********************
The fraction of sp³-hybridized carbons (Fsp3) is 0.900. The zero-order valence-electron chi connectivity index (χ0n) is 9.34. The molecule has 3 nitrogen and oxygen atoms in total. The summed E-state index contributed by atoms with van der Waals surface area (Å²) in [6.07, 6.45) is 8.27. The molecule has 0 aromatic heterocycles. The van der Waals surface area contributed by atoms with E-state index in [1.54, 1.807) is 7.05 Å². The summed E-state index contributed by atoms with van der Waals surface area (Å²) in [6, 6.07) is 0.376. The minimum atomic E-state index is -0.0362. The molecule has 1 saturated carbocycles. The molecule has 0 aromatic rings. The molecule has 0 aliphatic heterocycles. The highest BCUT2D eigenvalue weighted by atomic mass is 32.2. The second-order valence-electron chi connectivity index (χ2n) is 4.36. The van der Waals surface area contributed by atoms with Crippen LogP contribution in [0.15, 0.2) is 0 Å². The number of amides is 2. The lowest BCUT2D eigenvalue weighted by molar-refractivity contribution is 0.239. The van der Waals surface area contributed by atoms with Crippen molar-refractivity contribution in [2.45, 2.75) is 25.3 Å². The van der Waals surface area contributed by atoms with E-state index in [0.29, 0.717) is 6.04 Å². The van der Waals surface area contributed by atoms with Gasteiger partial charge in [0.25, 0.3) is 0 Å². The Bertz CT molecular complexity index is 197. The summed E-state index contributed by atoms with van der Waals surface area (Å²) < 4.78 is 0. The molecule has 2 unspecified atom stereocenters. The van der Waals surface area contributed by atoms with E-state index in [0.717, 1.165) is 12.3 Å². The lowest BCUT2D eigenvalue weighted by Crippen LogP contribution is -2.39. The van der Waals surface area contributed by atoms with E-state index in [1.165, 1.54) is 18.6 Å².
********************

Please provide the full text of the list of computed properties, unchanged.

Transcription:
The fraction of sp³-hybridized carbons (Fsp3) is 0.900. The zero-order valence-electron chi connectivity index (χ0n) is 9.34. The molecule has 3 nitrogen and oxygen atoms in total. The summed E-state index contributed by atoms with van der Waals surface area (Å²) in [6.07, 6.45) is 8.27. The molecule has 0 aromatic heterocycles. The van der Waals surface area contributed by atoms with E-state index in [1.54, 1.807) is 7.05 Å². The summed E-state index contributed by atoms with van der Waals surface area (Å²) in [6, 6.07) is 0.376. The minimum atomic E-state index is -0.0362. The molecule has 1 saturated carbocycles. The molecule has 0 aromatic rings. The molecule has 0 aliphatic heterocycles. The highest BCUT2D eigenvalue weighted by atomic mass is 32.2. The second-order valence-electron chi connectivity index (χ2n) is 4.36. The van der Waals surface area contributed by atoms with Crippen LogP contribution in [0.15, 0.2) is 0 Å². The number of amides is 2. The lowest BCUT2D eigenvalue weighted by molar-refractivity contribution is 0.239. The van der Waals surface area contributed by atoms with Crippen molar-refractivity contribution in [2.45, 2.75) is 25.3 Å². The van der Waals surface area contributed by atoms with E-state index in [0.29, 0.717) is 6.04 Å². The van der Waals surface area contributed by atoms with Gasteiger partial charge in [0.25, 0.3) is 0 Å². The Bertz CT molecular complexity index is 197. The summed E-state index contributed by atoms with van der Waals surface area (Å²) < 4.78 is 0. The molecule has 2 unspecified atom stereocenters. The van der Waals surface area contributed by atoms with E-state index in [0.717, 1.165) is 12.3 Å². The lowest BCUT2D eigenvalue weighted by Crippen LogP contribution is -2.39. The van der Waals surface area contributed by atoms with E-state index in [1.165, 1.54) is 18.6 Å².